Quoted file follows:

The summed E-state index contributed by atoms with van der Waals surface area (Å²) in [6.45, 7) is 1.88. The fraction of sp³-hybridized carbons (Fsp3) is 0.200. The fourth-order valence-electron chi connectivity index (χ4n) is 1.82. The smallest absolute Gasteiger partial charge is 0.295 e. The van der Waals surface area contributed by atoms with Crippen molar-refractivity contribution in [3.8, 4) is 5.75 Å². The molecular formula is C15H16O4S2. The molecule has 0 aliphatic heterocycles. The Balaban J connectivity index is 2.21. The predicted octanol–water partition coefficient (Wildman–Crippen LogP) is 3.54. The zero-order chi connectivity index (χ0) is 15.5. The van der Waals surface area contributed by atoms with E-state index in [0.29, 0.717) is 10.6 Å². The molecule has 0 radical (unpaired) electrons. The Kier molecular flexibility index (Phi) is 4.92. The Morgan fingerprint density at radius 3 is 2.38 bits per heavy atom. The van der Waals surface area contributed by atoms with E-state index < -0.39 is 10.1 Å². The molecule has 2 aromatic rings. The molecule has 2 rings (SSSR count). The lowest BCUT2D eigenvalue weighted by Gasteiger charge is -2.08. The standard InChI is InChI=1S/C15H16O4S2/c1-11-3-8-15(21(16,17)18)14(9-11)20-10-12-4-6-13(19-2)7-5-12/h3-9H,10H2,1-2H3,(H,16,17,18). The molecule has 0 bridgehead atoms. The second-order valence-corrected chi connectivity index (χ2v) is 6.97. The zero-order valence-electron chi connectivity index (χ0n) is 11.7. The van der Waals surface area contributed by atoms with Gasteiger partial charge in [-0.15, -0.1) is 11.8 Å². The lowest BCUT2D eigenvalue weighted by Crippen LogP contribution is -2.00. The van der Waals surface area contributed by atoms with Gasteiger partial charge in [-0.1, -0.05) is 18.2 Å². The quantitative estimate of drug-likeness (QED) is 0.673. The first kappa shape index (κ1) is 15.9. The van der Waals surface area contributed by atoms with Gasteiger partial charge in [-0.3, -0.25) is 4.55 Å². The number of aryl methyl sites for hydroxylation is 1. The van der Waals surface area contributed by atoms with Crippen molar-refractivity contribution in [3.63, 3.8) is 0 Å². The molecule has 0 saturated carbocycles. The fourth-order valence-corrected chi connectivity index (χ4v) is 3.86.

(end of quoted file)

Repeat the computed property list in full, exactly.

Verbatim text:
The summed E-state index contributed by atoms with van der Waals surface area (Å²) in [6.45, 7) is 1.88. The fraction of sp³-hybridized carbons (Fsp3) is 0.200. The fourth-order valence-electron chi connectivity index (χ4n) is 1.82. The smallest absolute Gasteiger partial charge is 0.295 e. The van der Waals surface area contributed by atoms with Crippen molar-refractivity contribution in [3.8, 4) is 5.75 Å². The molecular formula is C15H16O4S2. The molecule has 0 aliphatic heterocycles. The Balaban J connectivity index is 2.21. The predicted octanol–water partition coefficient (Wildman–Crippen LogP) is 3.54. The zero-order chi connectivity index (χ0) is 15.5. The van der Waals surface area contributed by atoms with E-state index in [0.29, 0.717) is 10.6 Å². The molecule has 0 radical (unpaired) electrons. The Kier molecular flexibility index (Phi) is 4.92. The Morgan fingerprint density at radius 3 is 2.38 bits per heavy atom. The van der Waals surface area contributed by atoms with E-state index < -0.39 is 10.1 Å². The molecule has 2 aromatic rings. The molecule has 2 rings (SSSR count). The lowest BCUT2D eigenvalue weighted by Gasteiger charge is -2.08. The standard InChI is InChI=1S/C15H16O4S2/c1-11-3-8-15(21(16,17)18)14(9-11)20-10-12-4-6-13(19-2)7-5-12/h3-9H,10H2,1-2H3,(H,16,17,18). The molecule has 0 bridgehead atoms. The second-order valence-corrected chi connectivity index (χ2v) is 6.97. The zero-order valence-electron chi connectivity index (χ0n) is 11.7. The van der Waals surface area contributed by atoms with Gasteiger partial charge in [-0.15, -0.1) is 11.8 Å². The lowest BCUT2D eigenvalue weighted by Crippen LogP contribution is -2.00. The van der Waals surface area contributed by atoms with Gasteiger partial charge in [-0.1, -0.05) is 18.2 Å². The quantitative estimate of drug-likeness (QED) is 0.673. The first kappa shape index (κ1) is 15.9. The van der Waals surface area contributed by atoms with Gasteiger partial charge in [-0.3, -0.25) is 4.55 Å². The number of aryl methyl sites for hydroxylation is 1. The van der Waals surface area contributed by atoms with Crippen molar-refractivity contribution in [3.63, 3.8) is 0 Å². The molecule has 0 saturated carbocycles. The fourth-order valence-corrected chi connectivity index (χ4v) is 3.86.